If anyone ever says walking by faith is easy, they might have never actually done it. What is faith? It is the assurance of things hoped for, the evidence of things not seen. It’s moving in action towards something we’re sure about, but can’t see.
Let’s say you know that God is calling you out of your comfort zone to a new land, territory, job, opportunity, relationship, or project. It’s something bigger than you would have ever asked for. It’s so big that it scares you, but in an exciting way. After contemplating, seeking advice, praying, waiting, and researching, you finally decide to move forward. Off you go… leaving behind the familiar, and heading towards the unfamiliar, but trusting that God is the One leading you.
So, what happens when you decide to take that journey of faith and there’s a stand still? Something beyond your control is causing this ride to not go according to your plans. That’s what happened on my flight to Japan a few years ago (pictured). In August 2011, I was on a trip to Japan to assist with the tsunami relief. What should have taken us about 15 hours total to get to our city (12 hour flight + 3 hour train ride), took us 20 hours, and there was nothing we could do about it. The first 11 hours of the flight was smooth overall. There were a few bumps, but nothing major or abnormal. Then about an hour before we land, (literally the 11th hour) the pilot comes on the speaker, tells everyone to take their seats, and announces that there is a storm in Narita. The pilot announces that before we attempt to land, we will need to circle for a while, and dump as much fuel as possible to reduce the weight of the aircraft. In my years of flying, I had never heard such an announcement, and you can hear the whispers in the cabin as the passengers knew what dumping the fuel might mean as it relates to the landing. This was my first major flight after overcoming my fear of flying and death, and I was unusually calm. I remember thinking “God’s got me. God’s got us. I know He didn’t bring us this far (to the edge of Japan), just to crash now.”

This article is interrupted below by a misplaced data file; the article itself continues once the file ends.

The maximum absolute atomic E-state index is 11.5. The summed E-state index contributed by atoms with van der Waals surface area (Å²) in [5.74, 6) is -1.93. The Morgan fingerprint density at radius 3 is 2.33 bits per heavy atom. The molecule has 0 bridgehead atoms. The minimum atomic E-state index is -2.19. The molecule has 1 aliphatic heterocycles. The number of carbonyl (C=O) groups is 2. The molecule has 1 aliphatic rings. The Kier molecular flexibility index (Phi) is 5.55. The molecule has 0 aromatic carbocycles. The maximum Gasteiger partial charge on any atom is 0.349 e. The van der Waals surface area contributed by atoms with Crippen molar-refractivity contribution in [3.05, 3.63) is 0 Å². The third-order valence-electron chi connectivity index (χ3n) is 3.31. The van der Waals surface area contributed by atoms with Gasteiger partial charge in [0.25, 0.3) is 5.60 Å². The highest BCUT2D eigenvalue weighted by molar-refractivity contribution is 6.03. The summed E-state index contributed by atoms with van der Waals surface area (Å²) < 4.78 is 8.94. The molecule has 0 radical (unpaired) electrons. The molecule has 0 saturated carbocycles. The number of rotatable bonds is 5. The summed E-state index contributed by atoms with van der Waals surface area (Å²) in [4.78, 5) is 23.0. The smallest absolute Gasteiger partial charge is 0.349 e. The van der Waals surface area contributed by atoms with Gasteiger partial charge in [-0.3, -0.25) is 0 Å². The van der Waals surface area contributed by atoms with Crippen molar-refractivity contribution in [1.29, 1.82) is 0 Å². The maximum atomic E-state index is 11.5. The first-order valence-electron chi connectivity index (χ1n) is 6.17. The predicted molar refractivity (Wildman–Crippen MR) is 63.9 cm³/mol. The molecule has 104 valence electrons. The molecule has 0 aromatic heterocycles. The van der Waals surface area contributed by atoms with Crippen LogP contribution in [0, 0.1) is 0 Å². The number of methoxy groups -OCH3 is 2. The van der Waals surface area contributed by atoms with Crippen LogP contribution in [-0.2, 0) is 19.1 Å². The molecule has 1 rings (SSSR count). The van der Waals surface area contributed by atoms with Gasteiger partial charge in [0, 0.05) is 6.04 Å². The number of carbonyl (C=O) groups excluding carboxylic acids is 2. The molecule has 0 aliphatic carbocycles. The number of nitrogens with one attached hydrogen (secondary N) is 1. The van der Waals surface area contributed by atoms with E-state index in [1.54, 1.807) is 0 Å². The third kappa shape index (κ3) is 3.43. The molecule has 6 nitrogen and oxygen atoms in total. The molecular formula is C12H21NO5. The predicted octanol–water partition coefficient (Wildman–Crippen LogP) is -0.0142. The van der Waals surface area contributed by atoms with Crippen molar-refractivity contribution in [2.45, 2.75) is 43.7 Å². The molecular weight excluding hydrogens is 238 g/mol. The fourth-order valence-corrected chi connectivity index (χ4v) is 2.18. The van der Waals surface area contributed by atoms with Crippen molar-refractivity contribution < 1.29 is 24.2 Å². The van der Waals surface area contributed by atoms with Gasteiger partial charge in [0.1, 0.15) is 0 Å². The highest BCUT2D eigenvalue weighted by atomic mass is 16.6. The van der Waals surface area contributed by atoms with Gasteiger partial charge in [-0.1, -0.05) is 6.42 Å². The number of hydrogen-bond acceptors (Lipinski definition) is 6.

This was NOT how we planned the journey. This was supposed to be a straight-forward flight from Los Angeles to Narita, Japan. We were on a time schedule, and needed to catch our connecting bullet train to our final destination. We had things to do!
In all this, I had to depend on the pilot. I had to believe that he knew what he was doing. I had to trust that his goal was to get us to our endpoint as safely as possible. I had to trust that he wanted the best for his passengers. When circumstances beyond our power cause a delay, we don’t really have a choice but to be still, sit tight, and wait it out. Now, imagine if I believed I could have taken things into my own hands. What if I said “I’m tired of waiting”? Then I unbuckled my seat belt, walked up to the cockpit, and demanded to speak with the pilot… you know, just to give my suggestions or assessment of the situation. What would have happened if I did that? Seriously, think about it.
It’s a lot easier to relinquish control in an airplane, but so much harder to give up control to God in everyday life. As passengers in the cabin, we had a very limited view. We couldn’t actually see the storm, and from all appearances, there was no reason why we shouldn’t have continued on the straight path.
Things were not lining up with our timing and schedule, but praise God we did land! After circling a few times, the pilot came back on and announced that although we dumped a lot of fuel, the storm had not moved on, so we needed to reroute to another airport. Because we landed so much later than planned, we missed our connecting train, and had to take an 8 hour bus ride instead. My team members and I were exhausted, and sometimes frustrated, but grateful to finally make it to our destination. I had an even greater appreciation for the journey after we arrived; an appreciation I might not have had if it was a smooth trip.
So when we embark on our faith journey, and the ride goes from smooth and straight-forward to going in circles in a holding pattern, let’s remember to trust the pilot of our lives (God). There might be harmful storms or obstacles ahead. We might need to dump fuel/baggage before arriving. We simply don’t know! Remember that we’re not the copilot; we are passengers with limited perspectives. Let’s trust that the pilot sees the bigger picture, and will get us to our destination safely and at the best time.
Is this easy? Absolutely not! Can it be frustrating? It sure can! And that’s where faith comes in…
*Note: this is talking about circumstances beyond our control keeping us in a holding pattern. This is NOT talking about decisions we’ve made, and actions we’ve committed, that set us back or prolong our journey. That will be a different story.*